Jupiter is ten times larger than Earth (and over 300 times its mass), and it is by far the most massive planet orbiting the sun. The origins of Jupiter and its neighbor Saturn (the "Jovian" planets) differ from those of other solar system bodies in that these planets grew largely by direct accretion of gas from the solar nebula in addition to accretion of solids. They are a more democratic sampling of the nebula, and accordingly, they have elemental compositions that are fairly similar to that of the sun, mostly hydrogen and helium. Jupiter formed very quickly, and its rapid growth had major effects on the interior planets, especially those that were trying to accumulate just inside its orbit. For example, a terrestrial planet was in the process of forming about halfway between Jupiter and the sun, but because Jupiter formed first, its development was aborted. This failed planet is now the asteroid belt, a region where some of the original planetesimals and their fragments still survive but were never assembled into a real planet. The largest of these planetesimals is the asteroid Ceres, a rounded object 1000 kilometers in diameter.
The asteroids are the source of meteorites, and detailed examination of these ancient rocks provides deep insight into the nature of planet formation. Most meteorites are ancient "rubble pile" mixtures of materials as old as the solar system. They are the oldest radiometrically dated rocks. The meteorites indicate that initially there was a period of growth when colliding materials led to accretion but that later, during most of the solar system's history, collisions have occurred with such high energy that they have led to erosion and disruption, not growth.
The effects that aborted the formation of a planet in the asteroid belt also severely affected the formation of Mars. Mars is often described as the most Earth-like planet, but in fact it is only half the size and one-tenth the mass of Earth. Presumably, both Mars and the asteroid planet would have grown to the size of Earth if the rapid growth of their giant neighbor had not occurred. If this had been the case, the solar system might have ended up with three truly Earth-like planets, each with oceans and advanced life forms living on or near their surfaces. If Mars had been as large as Earth, it probably would have retained a denser atmosphere, and, with the increased radioactive heat that comes with additional mass, it is likely that it would have been more volcanically active, perhaps driving plate tectonics. (Because of its smaller size, the volcanic activity on Mars is only a few percent of what occurs on Earth.) A larger Mars would also have had a larger core, presumably producing a larger magnetic field. One of the most critical shortcomings of the planet Mars, from the point of view of hospitality to life, is that it almost entirely lacks a global magnetic field. Thus electrically charged particles (the solar wind) flowing outward from the sun played a major role in sputtering the Martian atmosphere off into space. A substantial, Earth-like magnetic field deflects the solar wind and protects the atmosphere from erosion.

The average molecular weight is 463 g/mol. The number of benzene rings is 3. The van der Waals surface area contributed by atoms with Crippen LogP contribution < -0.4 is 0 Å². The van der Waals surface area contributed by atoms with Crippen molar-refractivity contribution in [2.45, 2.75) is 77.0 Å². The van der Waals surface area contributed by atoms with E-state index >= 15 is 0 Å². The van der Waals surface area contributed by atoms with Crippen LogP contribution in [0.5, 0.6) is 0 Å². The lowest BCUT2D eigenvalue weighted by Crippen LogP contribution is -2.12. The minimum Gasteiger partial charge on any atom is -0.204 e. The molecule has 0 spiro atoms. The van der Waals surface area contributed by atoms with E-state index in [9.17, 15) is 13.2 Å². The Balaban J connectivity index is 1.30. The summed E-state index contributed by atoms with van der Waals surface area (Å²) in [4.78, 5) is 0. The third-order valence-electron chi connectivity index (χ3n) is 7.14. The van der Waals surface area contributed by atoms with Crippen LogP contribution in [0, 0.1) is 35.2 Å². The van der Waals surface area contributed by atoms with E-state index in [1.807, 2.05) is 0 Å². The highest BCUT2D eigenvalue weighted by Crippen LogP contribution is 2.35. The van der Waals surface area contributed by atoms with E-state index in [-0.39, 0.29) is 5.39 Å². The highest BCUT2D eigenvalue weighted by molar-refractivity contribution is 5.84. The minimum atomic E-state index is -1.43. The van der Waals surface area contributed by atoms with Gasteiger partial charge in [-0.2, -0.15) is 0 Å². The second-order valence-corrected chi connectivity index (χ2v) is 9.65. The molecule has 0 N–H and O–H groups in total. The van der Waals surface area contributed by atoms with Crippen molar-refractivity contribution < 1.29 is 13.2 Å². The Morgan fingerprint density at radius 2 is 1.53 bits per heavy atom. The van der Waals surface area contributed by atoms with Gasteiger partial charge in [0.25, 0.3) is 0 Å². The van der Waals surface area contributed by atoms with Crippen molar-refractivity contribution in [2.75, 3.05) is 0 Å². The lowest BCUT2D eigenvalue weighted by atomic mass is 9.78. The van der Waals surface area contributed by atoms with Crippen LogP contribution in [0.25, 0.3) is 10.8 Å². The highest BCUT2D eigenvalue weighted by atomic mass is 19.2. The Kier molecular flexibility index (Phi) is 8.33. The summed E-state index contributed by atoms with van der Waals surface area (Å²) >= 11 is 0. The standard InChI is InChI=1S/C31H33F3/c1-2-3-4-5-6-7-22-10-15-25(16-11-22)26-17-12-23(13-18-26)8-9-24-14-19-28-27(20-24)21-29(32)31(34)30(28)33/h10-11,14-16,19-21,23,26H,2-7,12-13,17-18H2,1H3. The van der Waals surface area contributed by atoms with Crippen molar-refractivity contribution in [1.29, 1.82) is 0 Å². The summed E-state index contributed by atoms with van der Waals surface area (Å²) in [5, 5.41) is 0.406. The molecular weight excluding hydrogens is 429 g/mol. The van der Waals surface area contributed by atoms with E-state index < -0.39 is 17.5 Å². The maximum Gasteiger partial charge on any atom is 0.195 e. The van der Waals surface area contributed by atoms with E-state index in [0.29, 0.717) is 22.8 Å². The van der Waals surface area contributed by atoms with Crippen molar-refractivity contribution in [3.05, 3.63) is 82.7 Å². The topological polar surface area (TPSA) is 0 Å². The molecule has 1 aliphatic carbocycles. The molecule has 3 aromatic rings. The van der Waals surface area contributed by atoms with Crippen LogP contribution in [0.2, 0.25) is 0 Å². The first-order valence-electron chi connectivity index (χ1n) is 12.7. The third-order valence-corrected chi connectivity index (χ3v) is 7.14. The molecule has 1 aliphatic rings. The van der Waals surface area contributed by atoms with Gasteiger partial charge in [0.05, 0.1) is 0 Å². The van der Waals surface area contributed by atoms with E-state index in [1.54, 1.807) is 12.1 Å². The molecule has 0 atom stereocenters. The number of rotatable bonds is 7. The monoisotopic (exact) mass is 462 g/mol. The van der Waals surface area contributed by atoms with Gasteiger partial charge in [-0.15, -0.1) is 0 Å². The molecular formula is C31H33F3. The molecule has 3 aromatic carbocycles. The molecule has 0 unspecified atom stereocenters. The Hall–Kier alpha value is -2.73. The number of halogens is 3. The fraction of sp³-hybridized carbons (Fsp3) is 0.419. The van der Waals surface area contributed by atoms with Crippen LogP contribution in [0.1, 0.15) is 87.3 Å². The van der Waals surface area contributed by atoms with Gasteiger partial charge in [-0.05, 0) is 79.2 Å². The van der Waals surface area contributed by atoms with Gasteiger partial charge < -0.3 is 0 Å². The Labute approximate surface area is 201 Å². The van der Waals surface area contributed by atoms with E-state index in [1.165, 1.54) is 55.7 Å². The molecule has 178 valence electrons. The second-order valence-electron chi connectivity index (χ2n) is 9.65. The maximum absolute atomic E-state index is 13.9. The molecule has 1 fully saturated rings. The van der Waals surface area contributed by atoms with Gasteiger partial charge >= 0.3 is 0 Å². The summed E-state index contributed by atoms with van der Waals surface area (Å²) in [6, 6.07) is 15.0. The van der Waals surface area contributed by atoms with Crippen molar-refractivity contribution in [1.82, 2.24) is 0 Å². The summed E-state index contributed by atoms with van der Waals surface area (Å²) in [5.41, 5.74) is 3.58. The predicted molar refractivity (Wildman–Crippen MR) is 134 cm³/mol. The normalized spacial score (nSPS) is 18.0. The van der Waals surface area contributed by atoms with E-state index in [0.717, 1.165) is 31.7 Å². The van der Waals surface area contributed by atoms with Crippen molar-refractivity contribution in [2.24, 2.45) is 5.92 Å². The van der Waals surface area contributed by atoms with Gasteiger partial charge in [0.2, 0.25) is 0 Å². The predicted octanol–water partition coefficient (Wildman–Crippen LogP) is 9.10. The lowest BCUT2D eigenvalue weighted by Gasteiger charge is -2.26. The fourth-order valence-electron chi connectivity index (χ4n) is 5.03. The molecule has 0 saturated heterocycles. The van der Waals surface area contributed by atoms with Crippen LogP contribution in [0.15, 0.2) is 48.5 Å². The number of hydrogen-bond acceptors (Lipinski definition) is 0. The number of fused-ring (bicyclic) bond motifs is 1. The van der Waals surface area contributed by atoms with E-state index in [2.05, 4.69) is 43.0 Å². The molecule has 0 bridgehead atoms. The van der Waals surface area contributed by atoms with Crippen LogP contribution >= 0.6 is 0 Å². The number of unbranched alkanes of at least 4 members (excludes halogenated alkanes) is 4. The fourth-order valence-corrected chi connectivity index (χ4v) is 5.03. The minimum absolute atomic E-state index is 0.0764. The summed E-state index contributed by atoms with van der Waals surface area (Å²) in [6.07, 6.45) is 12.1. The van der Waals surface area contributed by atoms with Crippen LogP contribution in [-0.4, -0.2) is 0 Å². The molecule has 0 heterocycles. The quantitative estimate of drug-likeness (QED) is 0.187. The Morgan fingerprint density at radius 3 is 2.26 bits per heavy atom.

If Earth had been a little closer to Jupiter, or if Jupiter had had a somewhat larger mass, then the "Jupiter effect" that aborted the formation of the asteroid planet and nearly ruined the formation of Mars could also have affected Earth, rendering it a smaller planet. And if Earth had been smaller, its atmosphere, hydrosphere, and long-term suitability for life would surely have been less than ideal.
Following the discovery that Martian meteorites arrive at Earth at a rate of half a dozen each year, some investigators have suggested that Mars played a role in seeding Earth with life. The reasoning is that Mars is tougher than Earth to sterilize globally. Ironically, this aspect of habitability is caused by the lack of a Martian ocean. During the first half-billion years of the history of the solar system, during what is called "the period of heavy bombardment," the terrestrial planets were hit by projectiles larger than 100 kilometers in diameter. On Earth, impacts of such magnitude vaporized part of the ocean, and heat from the impact and the resulting greenhouse effect could warm the entire surface of the planet to sterilization temperature. On Mars, with no ocean, such an impact could cause great regional damage but would not sterilize the whole planet. With its thin atmosphere, surface heating would also be more rapidly radiated into space. The low total abundance of water on Mars may thus be the result of these giant impacts, coupled with the planet's lower mass and surface gravity. If the early Mars did have oceans, they may have been effectively ejected into space by impacts. Even if there were more water on the young Mars, most of the early impact history of Mars occurred on a planet that was dry compared to Earth. If life evolved on both planets, it may have been destroyed on Earth, once or even several times, while it survived on Mars.
There are sound reasons to believe that life may have formed during a limited window of opportunity. This window of time may have closed before the end of heavy bombardment on Earth. It is thus possible that the present life on Earth is of Martian origin, transported to Earth by meteorites ejected by major impacts. If Mars had been Earth-like, with oceans, then it too would have been sterilized by impact. If Mars had been larger and had had a denser atmosphere, it would also have been much more difficult for impacts to eject meteorites into space.
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